The 2013 Walla Walla Valley grape crush got back on track last week after a multiday hiatus due to occasional rain and cold temperatures. What once had appeared to be a vintage that might end historically early due to a very warm summer now looks to be extended well into this month, as growers and vintners wait for Mother Nature to bestow that last little bit of sunshine to help their grapes attain a perfect level of maturity before harvest.
Ultimately, the 2013 vintage seems as if it will end up as a two-part affair: the part that occurred before last month’s infamous dust storm, and the part that occurred after, when summerlike weather suddenly gave way to a much wetter and cooler regime more reminiscent of November.
This past weekend did much to restore the faith of local viticulturists and winemakers in the essential goodness of the universe. Brilliant sunshine in a cerulean sky helped boost high temperatures Saturday and Sunday to levels not seen here for a couple of weeks as the mercury surpassed the 70-degree mark.
Clear skies, light winds and a dry atmosphere allowed for maximum radiational cooling on Friday night and the resulting minimum readings on Saturday morning served as a ﬁne illustration of the effects of topography on our area weather, and why it plays such a crucial role in our viticulture here. Early Saturday morning, the airport — at an elevation of 1,204 feet — recorded a minimum temperature of 41 degrees, while a scant 15 miles or so to the west, at an automated weather station near Touchet — at an elevation of 518 feet — the low temperature dropped to a frosty 28 degrees. The implications of that large disparity for successful grape growing are huge and very obvious, helping to explain why there are precious few vineyard sites as one proceeds westward from Walla Walla. Cold air acts very much like water, in that it will ﬂow downhill and ﬁll up the low spots ﬁrst. The subfreezing air risk occurs in the spring, too, making grape growing highly problematic in this area, as the growing season is sharply attenuated by the twin threats of an early fall frost as well as one occurring in the late spring.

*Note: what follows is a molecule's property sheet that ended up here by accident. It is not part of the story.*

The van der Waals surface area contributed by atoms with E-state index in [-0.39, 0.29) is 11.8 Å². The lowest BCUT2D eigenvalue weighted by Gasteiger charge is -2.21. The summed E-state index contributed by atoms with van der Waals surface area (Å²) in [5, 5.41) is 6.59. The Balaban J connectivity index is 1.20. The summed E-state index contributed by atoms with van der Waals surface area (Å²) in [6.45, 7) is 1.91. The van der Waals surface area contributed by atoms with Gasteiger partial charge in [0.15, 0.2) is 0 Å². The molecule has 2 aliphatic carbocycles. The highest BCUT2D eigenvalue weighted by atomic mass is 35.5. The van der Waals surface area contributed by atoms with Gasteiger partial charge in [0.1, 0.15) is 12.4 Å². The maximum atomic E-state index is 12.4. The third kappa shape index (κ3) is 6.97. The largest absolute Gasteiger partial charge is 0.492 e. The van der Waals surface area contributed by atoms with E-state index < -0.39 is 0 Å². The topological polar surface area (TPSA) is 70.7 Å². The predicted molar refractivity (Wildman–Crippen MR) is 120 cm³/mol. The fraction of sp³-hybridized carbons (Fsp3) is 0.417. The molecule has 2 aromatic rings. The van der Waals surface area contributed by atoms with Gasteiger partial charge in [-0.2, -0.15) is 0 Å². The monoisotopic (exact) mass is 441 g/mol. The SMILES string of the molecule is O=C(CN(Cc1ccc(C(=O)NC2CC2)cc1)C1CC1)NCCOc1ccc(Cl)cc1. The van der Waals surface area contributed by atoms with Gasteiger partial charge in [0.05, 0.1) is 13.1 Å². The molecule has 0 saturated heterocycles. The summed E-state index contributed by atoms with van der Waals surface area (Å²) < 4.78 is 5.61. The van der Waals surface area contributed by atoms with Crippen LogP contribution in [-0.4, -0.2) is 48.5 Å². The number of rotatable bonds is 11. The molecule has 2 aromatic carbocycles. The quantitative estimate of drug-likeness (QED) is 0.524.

Regrettably, it appears as if it may be quite some time before the Valley sees 70 degrees again. As a matter of fact, your weatherperson is taking bets on which occurs ﬁrst: 70 degrees; an end to the seemingly interminable road project on Pleasant Street — which now more closely resembles the site of an Egyptian archeological dig and has already taken longer than it took Michelangelo to complete the ceiling of the Sistine Chapel; or for certain members of our bullheaded and micro-brained Congress to stop playing fast and loose with the functioning of our government in order to advance a myopic and mean-spirited effort to derail what is already established as the law of the land.
A cold front swept across the state yesterday, bringing much cooler temperatures and a period of gusty winds with its passage. Another one is hot on its heels today. This one will reinforce the chillier air mass in place, as well as providing a modest chance of a few light showers today and tonight before skies clear on Wednesday, leaving mostly sunny to partly cloudy skies and afternoon readings only in the upper 50s. This should hold until Saturday, at which time another fairly weak Paciﬁc front may lead to a slight chance of showers during the day and into the evening.
The possibly inclement forecast for Saturday should in no way dissuade anyone from attending the delightful Entwine affair at Walla Walla Community College, a beneﬁt for the excellent culinary and grape growing/wine making programs at that exceptional institution. Great wines, delicious food and good company will certainly make for a memorable event!
A lifelong fan of both the weather and the Baltimore Orioles, Jeff Popick is an instructor at the Center for Enology and Viticulture at Walla Walla Community College and manages the school’s teaching vineyard. Send your questions and comments to him at firstname.lastname@example.org.